Forex Arbitrage

forex market forex arbitrage

The following is an explanation of what arbitrage is and in further articles we will delve into larger technical issues of executing “arb” systems.

What is ‘arbitrage’?

In economics and finance, arbitrage (IPA: /ˈɑrbɨtrɑ�ʒ/) is the practice of taking advantage of a price difference between two or more markets: striking a combination of matching deals that capitalize upon the imbalance, the profit being the difference between the market prices. When used by academics, an arbitrage is a transaction that involves no negative cash flow at any probabilistic or temporal state and a positive cash flow in at least one state; in simple terms, it is the possibility of a risk-free profit at zero cost.

In principle and in academic use, an arbitrage is risk-free; in common use, as in statistical arbitrage, it may refer to expected profit, though losses may occur, and in practice, there are always risks in arbitrage, some minor (such as fluctuation of prices decreasing profit margins), some major (such as devaluation of a currency or derivative). In academic use, an arbitrage involves taking advantage of differences in price of a single asset or identical cash-flows; in common use, it is also used to refer to differences between similar assets (relative value or convergence trades), as in merger arbitrage.

People who engage in arbitrage are called arbitrageurs (IPA: /ˌɑrbɨtrÉ‘Ë�ˈʒɜr/)—such as a bank or brokerage firm. The term is mainly applied to trading in financial instruments, such as bonds, stocks, derivatives, commodities and currencies.i

Types of financial arbitrage

Arbitrage betting

Covered interest arbitrage

Fixed income arbitrage

Political arbitrage

Risk arbitrage

Statistical arbitrage

Triangular arbitrage

Uncovered interest arbitrage

Volatility arbitrage

Broker arb

Broker arb is where a trader capitalizes on a price discrepancy between 2 brokers in the same market. For example Broker A offers a price of 1.4542 and Broker B offers a price of 1.4556. Broker arb is fair in that the broker is offering the price, but brokers who throw many bad prices may not like that traders are taking advantage of those bad prices.

Some customers of large retail US based brokers have said that certain brokers will give different prices to different customers. In cases like this, broker arb would be a viable trading strategy but it would be questionable if they would allow you to keep your profits.

Latency arb

Latency arb is when a trader takes a network advantage over the markets. This may take many forms, but the concept of latency arb is a network or ‘speed’ advantage that allows you to see into the future.

Latency arb is practiced both on a retail and institutional level. It became popular in Forex in 2007ii, however, due to a large amount of new participants entering the strategy, and due to large scale network and I.T. infrastructure upgrades undertaken by major market players, it is less viable today.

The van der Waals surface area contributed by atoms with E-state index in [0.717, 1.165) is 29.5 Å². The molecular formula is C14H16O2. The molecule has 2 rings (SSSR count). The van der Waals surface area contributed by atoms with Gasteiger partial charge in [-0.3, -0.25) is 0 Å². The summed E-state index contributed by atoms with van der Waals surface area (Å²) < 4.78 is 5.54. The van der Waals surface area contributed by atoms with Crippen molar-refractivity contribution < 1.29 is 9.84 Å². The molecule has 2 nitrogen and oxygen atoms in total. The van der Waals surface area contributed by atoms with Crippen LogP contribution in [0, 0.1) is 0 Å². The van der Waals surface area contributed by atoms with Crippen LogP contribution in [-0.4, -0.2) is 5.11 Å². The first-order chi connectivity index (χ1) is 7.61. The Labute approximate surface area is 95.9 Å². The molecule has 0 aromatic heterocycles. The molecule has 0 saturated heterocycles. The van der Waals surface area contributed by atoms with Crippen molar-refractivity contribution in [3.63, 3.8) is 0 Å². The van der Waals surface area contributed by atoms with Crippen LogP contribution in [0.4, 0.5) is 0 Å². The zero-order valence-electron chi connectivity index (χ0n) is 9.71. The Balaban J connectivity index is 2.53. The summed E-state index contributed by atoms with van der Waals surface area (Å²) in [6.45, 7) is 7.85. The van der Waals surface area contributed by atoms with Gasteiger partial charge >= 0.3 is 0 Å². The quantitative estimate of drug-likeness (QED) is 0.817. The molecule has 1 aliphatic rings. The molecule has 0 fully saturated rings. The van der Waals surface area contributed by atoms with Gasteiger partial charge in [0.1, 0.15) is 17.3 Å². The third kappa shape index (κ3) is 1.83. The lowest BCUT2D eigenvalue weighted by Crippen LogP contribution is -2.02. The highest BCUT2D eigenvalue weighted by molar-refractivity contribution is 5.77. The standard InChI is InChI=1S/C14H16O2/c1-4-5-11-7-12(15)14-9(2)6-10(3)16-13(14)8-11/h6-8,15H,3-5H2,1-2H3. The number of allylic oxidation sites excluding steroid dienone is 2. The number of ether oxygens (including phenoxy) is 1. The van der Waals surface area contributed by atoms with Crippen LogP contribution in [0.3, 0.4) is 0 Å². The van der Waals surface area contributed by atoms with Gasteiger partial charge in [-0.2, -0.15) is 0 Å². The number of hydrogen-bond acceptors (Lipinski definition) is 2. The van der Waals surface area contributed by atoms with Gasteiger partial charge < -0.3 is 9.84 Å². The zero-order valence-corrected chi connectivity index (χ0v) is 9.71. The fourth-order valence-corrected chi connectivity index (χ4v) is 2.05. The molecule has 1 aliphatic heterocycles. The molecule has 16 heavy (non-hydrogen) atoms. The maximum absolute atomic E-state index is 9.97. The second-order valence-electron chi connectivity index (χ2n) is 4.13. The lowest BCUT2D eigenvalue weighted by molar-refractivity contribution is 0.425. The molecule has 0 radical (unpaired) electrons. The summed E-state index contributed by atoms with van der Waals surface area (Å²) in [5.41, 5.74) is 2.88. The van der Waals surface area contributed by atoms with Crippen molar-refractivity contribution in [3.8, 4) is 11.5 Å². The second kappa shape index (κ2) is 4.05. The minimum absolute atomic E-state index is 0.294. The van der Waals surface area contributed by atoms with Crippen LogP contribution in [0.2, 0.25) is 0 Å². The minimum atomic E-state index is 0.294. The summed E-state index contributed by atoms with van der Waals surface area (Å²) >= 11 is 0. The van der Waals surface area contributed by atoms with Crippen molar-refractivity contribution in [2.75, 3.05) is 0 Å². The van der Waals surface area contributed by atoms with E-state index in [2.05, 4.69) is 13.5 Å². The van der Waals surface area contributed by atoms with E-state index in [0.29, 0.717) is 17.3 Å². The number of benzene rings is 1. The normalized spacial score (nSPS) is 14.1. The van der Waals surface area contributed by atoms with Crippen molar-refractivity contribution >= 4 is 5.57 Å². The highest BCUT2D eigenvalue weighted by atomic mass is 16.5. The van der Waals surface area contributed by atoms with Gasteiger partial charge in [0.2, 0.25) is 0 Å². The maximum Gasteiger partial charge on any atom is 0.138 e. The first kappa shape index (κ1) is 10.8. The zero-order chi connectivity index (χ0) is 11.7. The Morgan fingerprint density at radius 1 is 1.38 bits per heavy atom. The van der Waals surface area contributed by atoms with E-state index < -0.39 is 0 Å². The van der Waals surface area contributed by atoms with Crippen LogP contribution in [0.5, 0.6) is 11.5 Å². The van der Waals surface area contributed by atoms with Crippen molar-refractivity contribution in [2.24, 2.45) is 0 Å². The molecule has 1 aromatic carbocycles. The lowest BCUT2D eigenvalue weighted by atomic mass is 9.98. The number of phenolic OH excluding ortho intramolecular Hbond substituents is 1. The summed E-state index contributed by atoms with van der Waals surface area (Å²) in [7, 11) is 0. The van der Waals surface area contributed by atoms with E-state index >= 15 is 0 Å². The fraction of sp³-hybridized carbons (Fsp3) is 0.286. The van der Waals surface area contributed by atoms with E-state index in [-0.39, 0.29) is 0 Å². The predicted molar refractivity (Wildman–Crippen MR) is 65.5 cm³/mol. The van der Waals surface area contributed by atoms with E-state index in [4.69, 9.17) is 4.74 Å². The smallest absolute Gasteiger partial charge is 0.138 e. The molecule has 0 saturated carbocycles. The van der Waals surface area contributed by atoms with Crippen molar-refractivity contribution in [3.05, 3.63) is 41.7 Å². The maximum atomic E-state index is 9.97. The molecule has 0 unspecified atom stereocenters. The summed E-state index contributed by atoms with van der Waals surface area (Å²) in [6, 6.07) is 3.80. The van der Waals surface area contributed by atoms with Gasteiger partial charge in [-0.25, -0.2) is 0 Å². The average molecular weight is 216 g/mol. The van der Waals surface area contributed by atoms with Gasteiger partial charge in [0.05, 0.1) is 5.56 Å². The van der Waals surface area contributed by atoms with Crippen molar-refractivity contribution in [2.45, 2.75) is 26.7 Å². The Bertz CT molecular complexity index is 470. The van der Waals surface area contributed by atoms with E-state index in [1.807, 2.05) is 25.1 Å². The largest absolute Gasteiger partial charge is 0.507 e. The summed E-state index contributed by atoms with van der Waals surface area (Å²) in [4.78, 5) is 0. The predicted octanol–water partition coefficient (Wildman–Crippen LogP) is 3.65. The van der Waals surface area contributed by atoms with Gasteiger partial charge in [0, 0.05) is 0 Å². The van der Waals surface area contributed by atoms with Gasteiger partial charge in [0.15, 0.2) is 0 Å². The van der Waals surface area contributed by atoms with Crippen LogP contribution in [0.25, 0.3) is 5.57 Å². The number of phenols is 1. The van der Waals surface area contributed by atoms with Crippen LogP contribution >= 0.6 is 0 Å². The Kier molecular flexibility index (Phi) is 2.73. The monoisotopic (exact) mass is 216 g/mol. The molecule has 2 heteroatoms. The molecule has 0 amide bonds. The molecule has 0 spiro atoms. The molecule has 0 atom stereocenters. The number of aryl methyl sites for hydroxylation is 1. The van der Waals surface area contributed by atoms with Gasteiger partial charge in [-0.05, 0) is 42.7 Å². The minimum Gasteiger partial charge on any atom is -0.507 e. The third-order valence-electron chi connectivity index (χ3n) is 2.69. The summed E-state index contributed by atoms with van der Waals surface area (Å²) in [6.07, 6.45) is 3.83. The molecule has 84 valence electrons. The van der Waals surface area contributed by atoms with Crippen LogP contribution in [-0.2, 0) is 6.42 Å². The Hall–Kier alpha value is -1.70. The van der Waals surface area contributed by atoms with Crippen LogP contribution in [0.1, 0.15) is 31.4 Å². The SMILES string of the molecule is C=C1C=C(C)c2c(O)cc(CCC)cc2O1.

Retail latency arb is a highly debated topic in the MT4 community. On forums you will find many developers offering software that uses a ‘fast broker’ and a ‘slow broker’ to arb based on what is in fact latency arb. The dangers of this type of trading are that:

• If the ‘slow broker’ is really slow, your profits could be large and he may not allow you to withdraw them

• There can be network or software upgrades that the strategy may work for a certain period of time and then stop working.

Software arb

The least ethical, most dangerous, and most difficult to execute, is arb that takes advantage of discrepancies inside the software trading platform. This was noticed in 2007 by some EA developers that had strategies that could effectively trade price discrepancies between MT4 server and MT4 terminal. In certain builds of MT4, MT4 would only update the terminal every X ticks (let’s use 10 as extreme example) – the terminal price was guaranteed, so an EA could hammer the MT4 server for requests for new prices, and in some cases, the server price was different than the terminal price, thus allowing for risk free arb. This was however not ‘real’ trading.

Information arb

This is the least defined, and the highest probability of success of any type of arb. Most have disregarded this strategy because of insider trading laws pertaining to securities, but information arb can take other forms in other markets that do not have insider trading laws. The most common example of information arb is in the movie Trading Places, when the Duke brothers attempt to learn the forecast of the Orange crop report before it’s released to the market. With information arb, a trader has a 99% guarantee of success, 1% leaving that it is always possible that information can change during that time.

Market arb